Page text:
With the expected dramatic increase in the incidence and prevalence of dementia, articles such as, Promising Strategies for the Prevention of Dementia, which serve to outline successful prevention and treatment strategies are of utmost importance. This is especially true given that a delay in the onset of Alzheimer’s by just five years would reduce the prevalence by more than one million cases. Some of the most promising strategies for this prevention include vascular risk factor control, cognitive and physical activity, social engagement, diet, and treatment of depression.
Vascular risk factor reduction
Although Alzheimer’s and vascular dementia have previously been thought of as distinct disorders, evidence exists that the two rarely occur in isolation. Additionally, the presence and severity of cerebrovascular pathologic findings appear to increase the risk and severity of Alzheimer’s. Therefore, improving ones cardiovascular health may also reduce the risk of dementia. Cardiovascular risk factors include hypertension, dyslipidemia, diabetes, and metabolic syndrome. Most importantly, each of these risk factors appears to be additive. Fortunately, studies indicate that people who receive treatment for hypertension, both in midlife and late-life have a reeducated risk of developing cognitive impairment. Likewise, statin therapy is associated with a reduced risk of Alzheimer’s and other dementias.
Older adults with higher educational attainment have a lower incidence of dementia, possibly due to cognitive reserve. This is true even in those with Alzheimer’s-related neuropathologic changes. In line with this, cognitive activity has been shown to reduce ones risk of cognitive decline. For instance, people who engage in mentally stimulating activities such as learning, reading, or playing games are less likely to develop dementia. It is now evident that occupation and leisure activities also play a role in improving cognitive reserve.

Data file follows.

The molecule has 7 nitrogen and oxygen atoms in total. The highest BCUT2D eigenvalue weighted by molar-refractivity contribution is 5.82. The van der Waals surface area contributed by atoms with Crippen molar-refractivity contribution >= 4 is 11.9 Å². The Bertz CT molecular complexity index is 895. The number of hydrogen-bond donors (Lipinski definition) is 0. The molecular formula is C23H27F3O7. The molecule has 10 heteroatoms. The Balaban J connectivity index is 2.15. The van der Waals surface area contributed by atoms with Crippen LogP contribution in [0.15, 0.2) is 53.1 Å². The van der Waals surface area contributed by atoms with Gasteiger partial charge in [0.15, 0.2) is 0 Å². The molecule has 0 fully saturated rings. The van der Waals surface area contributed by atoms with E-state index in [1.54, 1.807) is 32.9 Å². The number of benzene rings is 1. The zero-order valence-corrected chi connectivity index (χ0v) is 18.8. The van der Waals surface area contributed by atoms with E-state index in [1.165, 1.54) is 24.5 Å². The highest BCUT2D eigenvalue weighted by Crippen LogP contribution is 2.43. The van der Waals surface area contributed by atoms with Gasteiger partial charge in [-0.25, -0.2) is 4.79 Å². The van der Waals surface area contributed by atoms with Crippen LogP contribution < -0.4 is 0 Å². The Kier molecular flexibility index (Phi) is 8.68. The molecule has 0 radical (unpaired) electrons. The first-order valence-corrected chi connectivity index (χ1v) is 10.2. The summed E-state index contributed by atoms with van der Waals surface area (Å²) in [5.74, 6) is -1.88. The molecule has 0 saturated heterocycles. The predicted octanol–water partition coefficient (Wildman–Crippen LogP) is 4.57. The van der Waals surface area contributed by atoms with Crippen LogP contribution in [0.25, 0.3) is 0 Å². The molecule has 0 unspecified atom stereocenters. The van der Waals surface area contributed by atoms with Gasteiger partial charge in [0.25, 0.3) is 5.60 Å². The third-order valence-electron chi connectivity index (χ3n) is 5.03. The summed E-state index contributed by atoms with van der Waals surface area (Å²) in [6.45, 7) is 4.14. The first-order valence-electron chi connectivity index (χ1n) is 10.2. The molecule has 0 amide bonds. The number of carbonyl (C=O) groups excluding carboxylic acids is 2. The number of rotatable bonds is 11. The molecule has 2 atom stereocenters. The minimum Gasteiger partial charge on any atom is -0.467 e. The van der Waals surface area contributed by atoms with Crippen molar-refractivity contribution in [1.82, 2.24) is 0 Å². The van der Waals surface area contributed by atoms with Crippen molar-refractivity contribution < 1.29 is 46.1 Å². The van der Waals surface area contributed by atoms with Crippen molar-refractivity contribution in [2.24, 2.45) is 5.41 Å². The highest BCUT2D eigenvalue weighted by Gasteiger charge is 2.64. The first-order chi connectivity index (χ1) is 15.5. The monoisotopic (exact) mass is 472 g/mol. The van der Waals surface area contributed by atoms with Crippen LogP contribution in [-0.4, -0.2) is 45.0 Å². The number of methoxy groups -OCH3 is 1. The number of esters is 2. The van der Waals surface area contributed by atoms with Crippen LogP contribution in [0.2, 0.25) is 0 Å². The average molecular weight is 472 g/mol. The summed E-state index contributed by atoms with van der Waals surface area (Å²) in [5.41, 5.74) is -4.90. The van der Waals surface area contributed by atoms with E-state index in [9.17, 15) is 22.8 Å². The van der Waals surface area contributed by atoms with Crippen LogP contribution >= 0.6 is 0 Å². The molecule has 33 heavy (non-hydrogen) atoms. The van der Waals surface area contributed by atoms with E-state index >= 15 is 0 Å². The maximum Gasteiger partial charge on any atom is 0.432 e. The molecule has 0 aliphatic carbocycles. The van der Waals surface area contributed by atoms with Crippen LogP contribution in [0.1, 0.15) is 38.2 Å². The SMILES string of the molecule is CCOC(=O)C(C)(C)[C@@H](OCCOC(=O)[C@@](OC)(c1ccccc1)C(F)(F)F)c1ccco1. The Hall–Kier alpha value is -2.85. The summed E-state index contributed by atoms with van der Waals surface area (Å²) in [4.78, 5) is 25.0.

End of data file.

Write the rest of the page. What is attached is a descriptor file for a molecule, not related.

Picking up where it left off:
People who are physically active are at a reduced risk for cognitive decline and dementia. This benefit is seen after just four months of exercise training. With the new understanding of the role cardiovascular health plays in dementia, physical activity may help to alleviate vascular risks associated with Alzheimer’s.
People with limited social engagement may be more likely to develop dementia. Therefore, visits with friends and relatives, going to clubs, senior centers, attending religious activities, or volunteering may be protective against developing cognitive impairment. Interventions that include cognitive, physical, and social components may offer the best outcome in reducing cognitive impairment.
Many of the cardiovascular risk factors associated with dementia may be modified through diet. Elderly consuming a Mediterranean diet, having higher fruit and vegetable intake, and regular consumption of fish, may have a lower risk of developing dementia. Reasons behind are largely attributed to antioxidants and polyunsaturated fatty acids.
Many people with dementia also have depression, which in itself has been associated with reduced cognitive performance. It is unclear whether depression is a risk factor for dementia or whether it is a prodromal symptom. However, treatment of depression seems to improve cognitive function.